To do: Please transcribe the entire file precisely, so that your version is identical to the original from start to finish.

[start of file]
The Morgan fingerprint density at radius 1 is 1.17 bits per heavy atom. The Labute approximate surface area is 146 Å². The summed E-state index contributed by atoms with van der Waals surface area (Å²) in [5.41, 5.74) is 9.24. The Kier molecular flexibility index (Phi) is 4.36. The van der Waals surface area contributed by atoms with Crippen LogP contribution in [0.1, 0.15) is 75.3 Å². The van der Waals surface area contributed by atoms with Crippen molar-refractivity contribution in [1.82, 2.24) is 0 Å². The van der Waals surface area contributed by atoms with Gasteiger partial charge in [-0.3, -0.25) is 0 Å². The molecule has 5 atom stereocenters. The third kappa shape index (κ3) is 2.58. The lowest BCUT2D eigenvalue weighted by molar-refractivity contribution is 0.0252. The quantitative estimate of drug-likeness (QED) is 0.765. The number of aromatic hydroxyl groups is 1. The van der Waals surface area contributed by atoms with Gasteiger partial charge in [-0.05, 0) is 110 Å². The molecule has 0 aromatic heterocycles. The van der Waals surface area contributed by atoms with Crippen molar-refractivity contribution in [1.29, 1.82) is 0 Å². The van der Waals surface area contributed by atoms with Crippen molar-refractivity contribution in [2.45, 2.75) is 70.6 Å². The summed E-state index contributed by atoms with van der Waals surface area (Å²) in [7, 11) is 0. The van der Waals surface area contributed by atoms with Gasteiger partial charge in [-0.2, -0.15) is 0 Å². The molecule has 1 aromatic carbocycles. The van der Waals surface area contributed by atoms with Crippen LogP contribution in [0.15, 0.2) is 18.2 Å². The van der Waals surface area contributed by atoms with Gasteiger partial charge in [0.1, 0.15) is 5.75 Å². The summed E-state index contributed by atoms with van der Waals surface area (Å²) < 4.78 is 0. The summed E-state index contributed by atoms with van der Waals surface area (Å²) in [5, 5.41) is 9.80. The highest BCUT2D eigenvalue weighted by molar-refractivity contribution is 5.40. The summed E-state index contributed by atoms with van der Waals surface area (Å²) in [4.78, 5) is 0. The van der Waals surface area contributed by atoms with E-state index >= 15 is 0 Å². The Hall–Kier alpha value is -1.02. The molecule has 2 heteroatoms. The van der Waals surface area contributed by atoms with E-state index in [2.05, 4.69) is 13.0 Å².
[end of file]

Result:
The Morgan fingerprint density at radius 1 is 1.17 bits per heavy atom. The Labute approximate surface area is 146 Å². The summed E-state index contributed by atoms with van der Waals surface area (Å²) in [5.41, 5.74) is 9.24. The Kier molecular flexibility index (Phi) is 4.36. The van der Waals surface area contributed by atoms with Crippen LogP contribution in [0.1, 0.15) is 75.3 Å². The van der Waals surface area contributed by atoms with Crippen molar-refractivity contribution in [1.82, 2.24) is 0 Å². The van der Waals surface area contributed by atoms with Gasteiger partial charge in [-0.3, -0.25) is 0 Å². The molecule has 5 atom stereocenters. The third kappa shape index (κ3) is 2.58. The lowest BCUT2D eigenvalue weighted by molar-refractivity contribution is 0.0252. The quantitative estimate of drug-likeness (QED) is 0.765. The number of aromatic hydroxyl groups is 1. The van der Waals surface area contributed by atoms with Gasteiger partial charge in [-0.05, 0) is 110 Å². The molecule has 0 aromatic heterocycles. The van der Waals surface area contributed by atoms with Crippen molar-refractivity contribution in [1.29, 1.82) is 0 Å². The van der Waals surface area contributed by atoms with Crippen molar-refractivity contribution in [2.45, 2.75) is 70.6 Å². The summed E-state index contributed by atoms with van der Waals surface area (Å²) in [7, 11) is 0. The van der Waals surface area contributed by atoms with Gasteiger partial charge in [-0.2, -0.15) is 0 Å². The molecule has 1 aromatic carbocycles. The van der Waals surface area contributed by atoms with Crippen LogP contribution in [0.15, 0.2) is 18.2 Å². The van der Waals surface area contributed by atoms with Gasteiger partial charge in [0.1, 0.15) is 5.75 Å². The summed E-state index contributed by atoms with van der Waals surface area (Å²) < 4.78 is 0. The summed E-state index contributed by atoms with van der Waals surface area (Å²) in [5, 5.41) is 9.80. The highest BCUT2D eigenvalue weighted by molar-refractivity contribution is 5.40. The summed E-state index contributed by atoms with van der Waals surface area (Å²) in [4.78, 5) is 0. The van der Waals surface area contributed by atoms with E-state index >= 15 is 0 Å². The Hall–Kier alpha value is -1.02. The molecule has 2 heteroatoms. The van der Waals surface area contributed by atoms with E-state index in [2.05, 4.69) is 13.0 Å².